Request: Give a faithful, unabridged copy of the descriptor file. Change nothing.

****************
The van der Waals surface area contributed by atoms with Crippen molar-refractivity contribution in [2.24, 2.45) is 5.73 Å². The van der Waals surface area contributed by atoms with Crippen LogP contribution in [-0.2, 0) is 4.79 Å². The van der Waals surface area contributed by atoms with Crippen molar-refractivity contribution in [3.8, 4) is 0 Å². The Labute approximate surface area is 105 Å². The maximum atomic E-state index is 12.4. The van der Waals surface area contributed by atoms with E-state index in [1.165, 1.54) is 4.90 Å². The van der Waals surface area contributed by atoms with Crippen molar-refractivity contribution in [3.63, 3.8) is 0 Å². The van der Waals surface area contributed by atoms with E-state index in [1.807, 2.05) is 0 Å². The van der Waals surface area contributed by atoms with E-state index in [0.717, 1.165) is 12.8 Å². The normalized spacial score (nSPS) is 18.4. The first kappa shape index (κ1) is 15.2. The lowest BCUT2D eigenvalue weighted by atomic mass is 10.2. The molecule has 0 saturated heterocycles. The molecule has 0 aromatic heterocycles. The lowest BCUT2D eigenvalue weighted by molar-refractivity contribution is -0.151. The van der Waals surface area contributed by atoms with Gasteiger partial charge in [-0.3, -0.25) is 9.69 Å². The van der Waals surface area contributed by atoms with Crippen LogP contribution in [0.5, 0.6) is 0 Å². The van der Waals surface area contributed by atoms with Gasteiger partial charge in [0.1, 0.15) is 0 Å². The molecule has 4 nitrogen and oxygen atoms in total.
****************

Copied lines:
The van der Waals surface area contributed by atoms with Crippen molar-refractivity contribution in [2.24, 2.45) is 5.73 Å². The van der Waals surface area contributed by atoms with Crippen LogP contribution in [-0.2, 0) is 4.79 Å². The van der Waals surface area contributed by atoms with Crippen molar-refractivity contribution in [3.8, 4) is 0 Å². The Labute approximate surface area is 105 Å². The maximum atomic E-state index is 12.4. The van der Waals surface area contributed by atoms with E-state index in [1.165, 1.54) is 4.90 Å². The van der Waals surface area contributed by atoms with Crippen molar-refractivity contribution in [3.63, 3.8) is 0 Å². The van der Waals surface area contributed by atoms with E-state index in [1.807, 2.05) is 0 Å². The van der Waals surface area contributed by atoms with E-state index in [0.717, 1.165) is 12.8 Å². The normalized spacial score (nSPS) is 18.4. The first kappa shape index (κ1) is 15.2. The lowest BCUT2D eigenvalue weighted by atomic mass is 10.2. The molecule has 0 saturated heterocycles. The molecule has 0 aromatic heterocycles. The lowest BCUT2D eigenvalue weighted by molar-refractivity contribution is -0.151. The van der Waals surface area contributed by atoms with Gasteiger partial charge in [-0.3, -0.25) is 9.69 Å². The van der Waals surface area contributed by atoms with Crippen LogP contribution in [0.5, 0.6) is 0 Å². The van der Waals surface area contributed by atoms with Gasteiger partial charge in [0.1, 0.15) is 0 Å². The molecule has 4 nitrogen and oxygen atoms in total.